Let me explain why my posts have been getting fewer and farther between: in my vacation, I was lazy (that’s what it’s for, right?). So I only wrote down what happened until day 9. Last post was more or less easy to recreate, because of the tour. Today won’t be as easy, so it probably won’t be as long either. After all, it was over three weeks ago, so the memories are more anecdotal. That’s why I needed more time to sit down and recollect. Here goes.
This Wednesday was one of the seemingly few days we had planned to spend entirely at the beach. Since we’ve been here for more than a week and I’ve been prepping my skin since we arrived, I assumed it would be safe to switch from SPF 50+ to the next level: our freshly bought tube of 20. After all, I didn’t want to come back from a two weeks trip in the Mediterranean looking like my usual pale self. What’s a little cancer risk in comparison (insert yellow laugh here)?
We went back to the nice River beach and were surprised at the gushes of wind we felt once we went around the bend heading towards the water. I was gaining hope – could it be that strong wind = big waves? Once we got there, I was overjoyed. The big waves I missed yesterday – they’re here! Finally, time to do some real wave jumping! I couldn’t wait to get to the parasol, strip off and jump in. Alas, that’s when my conscience (also known as The BF) spoke up: “this is not New Jersey. You do not know the waters or the currents here. Those strong waves look dangerous”. Nonsense!, said I, you’re just afraid because you’re not used to it! These waves aren’t even as big as those in Jersey. I have experience with this, I can handle it! Replies he: sure, and the sand isn’t hot.
So I hesitated, and stayed on my chair for now. Ok, so maybe the waves weren’t as big, but they did look mighty strong. The number one factor I had to consider, however, were the rocks. I did not know rocks. To me, beach and ocean waves = sand. Nothing but sand. Here on the other hand, The BF had already scraped open his hand the first day we tried wave jumping, and they weren’t even that strong. Now imagine getting toppled over and hitting your head on these things. Ouch. Just as the kid inside me wanted to go: but, I won’t get toppled over! I can do this! (Just as I thought I could handle the scorching sand), that’s when the guy came to collect the money. In not so broken English he said: very dangerous. Do not go swimming. The BF said: listen to him. We do not want to spend a vacation in which you are hurt. And I thought: nah, what does he know. He only lives here…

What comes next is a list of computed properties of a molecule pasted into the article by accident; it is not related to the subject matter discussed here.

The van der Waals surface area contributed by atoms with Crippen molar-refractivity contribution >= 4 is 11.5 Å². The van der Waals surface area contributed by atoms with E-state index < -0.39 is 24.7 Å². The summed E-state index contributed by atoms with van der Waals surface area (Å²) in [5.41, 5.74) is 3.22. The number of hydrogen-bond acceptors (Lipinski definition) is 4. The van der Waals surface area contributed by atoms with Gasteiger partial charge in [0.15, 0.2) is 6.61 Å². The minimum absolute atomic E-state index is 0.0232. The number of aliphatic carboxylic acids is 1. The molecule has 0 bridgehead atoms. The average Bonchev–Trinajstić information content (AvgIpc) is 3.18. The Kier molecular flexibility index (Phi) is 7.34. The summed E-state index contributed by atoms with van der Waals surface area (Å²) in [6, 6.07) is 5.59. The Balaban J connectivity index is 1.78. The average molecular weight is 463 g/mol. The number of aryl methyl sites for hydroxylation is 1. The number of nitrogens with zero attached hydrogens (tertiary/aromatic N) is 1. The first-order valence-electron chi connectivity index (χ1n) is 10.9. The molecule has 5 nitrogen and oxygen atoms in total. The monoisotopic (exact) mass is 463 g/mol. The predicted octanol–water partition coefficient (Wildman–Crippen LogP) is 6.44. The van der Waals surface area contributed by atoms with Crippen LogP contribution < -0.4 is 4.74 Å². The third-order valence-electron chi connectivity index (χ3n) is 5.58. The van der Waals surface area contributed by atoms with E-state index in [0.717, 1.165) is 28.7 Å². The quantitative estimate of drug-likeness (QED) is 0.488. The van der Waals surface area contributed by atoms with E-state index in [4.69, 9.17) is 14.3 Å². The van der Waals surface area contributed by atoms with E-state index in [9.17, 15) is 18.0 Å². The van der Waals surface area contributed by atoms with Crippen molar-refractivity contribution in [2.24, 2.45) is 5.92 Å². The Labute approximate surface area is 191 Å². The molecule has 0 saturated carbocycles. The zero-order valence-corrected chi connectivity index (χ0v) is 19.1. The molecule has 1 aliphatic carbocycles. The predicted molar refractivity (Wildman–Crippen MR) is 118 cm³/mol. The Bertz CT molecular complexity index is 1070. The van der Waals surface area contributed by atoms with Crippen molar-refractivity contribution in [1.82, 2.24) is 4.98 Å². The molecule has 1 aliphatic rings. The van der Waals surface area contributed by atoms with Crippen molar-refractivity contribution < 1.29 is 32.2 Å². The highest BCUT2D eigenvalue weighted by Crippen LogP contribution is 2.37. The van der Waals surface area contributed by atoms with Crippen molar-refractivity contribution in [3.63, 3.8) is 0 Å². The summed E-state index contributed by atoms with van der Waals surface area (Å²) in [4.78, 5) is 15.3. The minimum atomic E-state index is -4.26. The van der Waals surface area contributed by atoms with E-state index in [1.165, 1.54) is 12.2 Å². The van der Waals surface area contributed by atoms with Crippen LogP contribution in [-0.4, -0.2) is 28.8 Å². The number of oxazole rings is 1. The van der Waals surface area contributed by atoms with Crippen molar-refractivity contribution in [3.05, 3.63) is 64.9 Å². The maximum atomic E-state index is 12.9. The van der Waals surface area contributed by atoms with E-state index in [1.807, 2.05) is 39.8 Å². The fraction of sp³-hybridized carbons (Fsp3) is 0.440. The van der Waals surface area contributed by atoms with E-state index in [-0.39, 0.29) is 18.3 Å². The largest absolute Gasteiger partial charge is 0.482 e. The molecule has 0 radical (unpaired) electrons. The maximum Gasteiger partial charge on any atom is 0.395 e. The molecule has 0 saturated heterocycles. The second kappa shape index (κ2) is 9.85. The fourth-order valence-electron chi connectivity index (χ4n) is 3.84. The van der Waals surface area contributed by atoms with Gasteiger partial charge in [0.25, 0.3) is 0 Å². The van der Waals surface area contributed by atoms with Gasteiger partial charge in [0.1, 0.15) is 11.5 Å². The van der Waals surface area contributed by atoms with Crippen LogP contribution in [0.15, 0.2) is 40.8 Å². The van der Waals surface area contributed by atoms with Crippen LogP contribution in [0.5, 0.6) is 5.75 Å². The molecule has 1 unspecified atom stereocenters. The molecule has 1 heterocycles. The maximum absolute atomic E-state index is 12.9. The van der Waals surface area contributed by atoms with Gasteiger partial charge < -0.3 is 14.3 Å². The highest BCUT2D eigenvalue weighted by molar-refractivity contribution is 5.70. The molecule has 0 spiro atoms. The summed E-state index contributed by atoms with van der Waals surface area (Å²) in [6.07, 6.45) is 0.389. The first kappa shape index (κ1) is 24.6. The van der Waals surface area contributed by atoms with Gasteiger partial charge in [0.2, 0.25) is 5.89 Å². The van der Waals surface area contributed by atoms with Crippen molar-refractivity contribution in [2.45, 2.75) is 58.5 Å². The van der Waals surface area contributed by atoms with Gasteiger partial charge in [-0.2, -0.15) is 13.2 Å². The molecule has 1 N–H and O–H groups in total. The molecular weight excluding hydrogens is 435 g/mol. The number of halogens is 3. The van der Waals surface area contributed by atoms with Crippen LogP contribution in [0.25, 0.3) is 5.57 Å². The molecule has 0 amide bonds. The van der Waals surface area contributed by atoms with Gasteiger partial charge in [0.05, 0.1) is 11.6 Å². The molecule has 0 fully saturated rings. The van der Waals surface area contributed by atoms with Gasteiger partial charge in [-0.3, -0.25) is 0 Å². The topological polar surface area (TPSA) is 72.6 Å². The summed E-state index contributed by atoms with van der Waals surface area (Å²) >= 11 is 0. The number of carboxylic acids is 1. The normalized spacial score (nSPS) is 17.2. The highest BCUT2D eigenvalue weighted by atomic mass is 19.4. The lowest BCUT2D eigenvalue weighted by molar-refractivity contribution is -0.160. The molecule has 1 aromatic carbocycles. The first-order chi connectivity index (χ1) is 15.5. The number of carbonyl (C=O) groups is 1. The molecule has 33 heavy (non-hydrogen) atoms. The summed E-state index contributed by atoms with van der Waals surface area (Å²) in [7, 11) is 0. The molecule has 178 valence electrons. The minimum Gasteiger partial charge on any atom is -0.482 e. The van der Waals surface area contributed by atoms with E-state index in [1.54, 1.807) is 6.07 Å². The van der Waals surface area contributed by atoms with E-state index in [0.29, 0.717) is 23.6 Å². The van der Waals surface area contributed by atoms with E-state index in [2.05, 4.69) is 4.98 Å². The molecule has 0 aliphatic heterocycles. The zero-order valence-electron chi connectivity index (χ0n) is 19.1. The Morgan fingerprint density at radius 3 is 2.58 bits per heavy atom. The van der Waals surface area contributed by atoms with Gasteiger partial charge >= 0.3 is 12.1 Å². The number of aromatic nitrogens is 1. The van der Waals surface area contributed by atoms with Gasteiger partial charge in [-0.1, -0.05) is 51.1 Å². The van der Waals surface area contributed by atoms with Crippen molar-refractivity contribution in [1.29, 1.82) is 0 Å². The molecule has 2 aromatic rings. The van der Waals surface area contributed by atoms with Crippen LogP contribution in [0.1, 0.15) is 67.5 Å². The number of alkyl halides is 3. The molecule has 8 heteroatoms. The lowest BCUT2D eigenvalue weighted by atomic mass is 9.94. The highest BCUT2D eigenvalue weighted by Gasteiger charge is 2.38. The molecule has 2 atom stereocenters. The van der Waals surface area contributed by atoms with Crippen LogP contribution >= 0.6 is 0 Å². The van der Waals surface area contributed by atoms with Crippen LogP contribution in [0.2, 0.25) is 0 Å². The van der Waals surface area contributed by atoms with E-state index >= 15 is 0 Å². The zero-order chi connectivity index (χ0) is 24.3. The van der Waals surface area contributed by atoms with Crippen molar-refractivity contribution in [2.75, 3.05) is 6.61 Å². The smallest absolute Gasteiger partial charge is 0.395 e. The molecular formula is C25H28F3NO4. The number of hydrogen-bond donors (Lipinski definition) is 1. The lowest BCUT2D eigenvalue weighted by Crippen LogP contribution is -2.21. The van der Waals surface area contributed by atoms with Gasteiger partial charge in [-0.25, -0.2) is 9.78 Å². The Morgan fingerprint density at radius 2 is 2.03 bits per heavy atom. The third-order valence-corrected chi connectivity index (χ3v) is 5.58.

Long story short: we didn’t go in the water that day. Nobody did. All we saw were people walking along the shore, marveling at the waves. We stayed on our lounge chairs, moving around with the sun and working our tans. At least I had a very exciting book to read (which was kinda hard with the wind and all, but I managed).
Went back to the hotel in time for dinner, showered and cooled down. As we were planning the next day (another tour ahead!), I realized it would be the longest bus ride we ever had. We were going way into the country, the roads were bound to make me sick. So we decided not to leave it up to chance this time and went down to the reception to ask where the nearest pharmacy was. I thought I had passed one once, but I couldn’t remember where. The receptionist said there was one, but it was in the next town over and they close at ten. It was quarter of and he said we would need 15 minutes to get there if we went fast.
So here we were, almost ready to go to bed, and instead speeding down the street to get there. The BF went ahead, since I couldn’t follow fast enough in my flip-flops. We made it just at 22h, forgetting that the Greeks don’t take time that seriously. The BF had already explained what we were looking for and the nice lady behind the counter asked if I had any medical problems. I said no, no allergies or anything. Then she asked again, because they had to be sure. I said no. She presented me with two options: a herbal mixture or medicine. Since the former were just some pills without any packaging, I preferred the latter. Plus, I wanted the real stuff. Then she asked again: do I have any medical issues. At this point I was getting sceptical, but I thought I could always check with the package insert. So I said no, payed for the stuff and asked how I should take them. She explained, it seemed harmless, we thanked and left. Back at the hotel I saw: only the ingredients were marked in English on the box. The insert was all in Greek.